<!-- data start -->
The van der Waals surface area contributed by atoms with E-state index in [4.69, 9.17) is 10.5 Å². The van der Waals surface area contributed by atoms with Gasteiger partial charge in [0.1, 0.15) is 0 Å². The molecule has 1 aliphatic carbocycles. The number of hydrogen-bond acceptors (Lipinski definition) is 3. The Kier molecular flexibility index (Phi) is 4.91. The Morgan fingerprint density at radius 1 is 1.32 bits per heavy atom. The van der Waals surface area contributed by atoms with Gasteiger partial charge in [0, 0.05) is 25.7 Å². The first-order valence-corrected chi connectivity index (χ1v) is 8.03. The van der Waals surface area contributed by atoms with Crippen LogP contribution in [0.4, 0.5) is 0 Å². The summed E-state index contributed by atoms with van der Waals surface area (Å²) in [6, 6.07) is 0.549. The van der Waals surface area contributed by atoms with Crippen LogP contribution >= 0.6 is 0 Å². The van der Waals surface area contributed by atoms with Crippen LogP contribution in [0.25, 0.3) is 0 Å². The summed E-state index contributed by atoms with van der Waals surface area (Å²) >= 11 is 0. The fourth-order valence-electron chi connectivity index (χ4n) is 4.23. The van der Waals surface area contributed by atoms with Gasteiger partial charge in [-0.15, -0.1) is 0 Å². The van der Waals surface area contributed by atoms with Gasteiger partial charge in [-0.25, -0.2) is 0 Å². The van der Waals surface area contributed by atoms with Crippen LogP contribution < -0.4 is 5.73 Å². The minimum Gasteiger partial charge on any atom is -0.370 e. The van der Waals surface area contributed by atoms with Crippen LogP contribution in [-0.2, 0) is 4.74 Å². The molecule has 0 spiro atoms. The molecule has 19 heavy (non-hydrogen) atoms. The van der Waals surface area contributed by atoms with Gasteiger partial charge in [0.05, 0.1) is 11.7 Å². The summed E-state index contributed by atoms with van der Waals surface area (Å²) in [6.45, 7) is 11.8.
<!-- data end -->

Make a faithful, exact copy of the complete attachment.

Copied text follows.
The van der Waals surface area contributed by atoms with E-state index in [4.69, 9.17) is 10.5 Å². The van der Waals surface area contributed by atoms with Gasteiger partial charge in [0.1, 0.15) is 0 Å². The molecule has 1 aliphatic carbocycles. The number of hydrogen-bond acceptors (Lipinski definition) is 3. The Kier molecular flexibility index (Phi) is 4.91. The Morgan fingerprint density at radius 1 is 1.32 bits per heavy atom. The van der Waals surface area contributed by atoms with Gasteiger partial charge in [0, 0.05) is 25.7 Å². The first-order valence-corrected chi connectivity index (χ1v) is 8.03. The van der Waals surface area contributed by atoms with Crippen LogP contribution in [0.4, 0.5) is 0 Å². The summed E-state index contributed by atoms with van der Waals surface area (Å²) in [6, 6.07) is 0.549. The van der Waals surface area contributed by atoms with Crippen LogP contribution >= 0.6 is 0 Å². The van der Waals surface area contributed by atoms with Crippen LogP contribution in [0.25, 0.3) is 0 Å². The summed E-state index contributed by atoms with van der Waals surface area (Å²) >= 11 is 0. The fourth-order valence-electron chi connectivity index (χ4n) is 4.23. The van der Waals surface area contributed by atoms with Gasteiger partial charge in [-0.15, -0.1) is 0 Å². The van der Waals surface area contributed by atoms with Gasteiger partial charge in [-0.25, -0.2) is 0 Å². The van der Waals surface area contributed by atoms with Crippen LogP contribution < -0.4 is 5.73 Å². The minimum Gasteiger partial charge on any atom is -0.370 e. The van der Waals surface area contributed by atoms with Crippen LogP contribution in [-0.2, 0) is 4.74 Å². The molecule has 0 spiro atoms. The molecule has 19 heavy (non-hydrogen) atoms. The van der Waals surface area contributed by atoms with Gasteiger partial charge in [0.05, 0.1) is 11.7 Å². The summed E-state index contributed by atoms with van der Waals surface area (Å²) in [6.45, 7) is 11.8.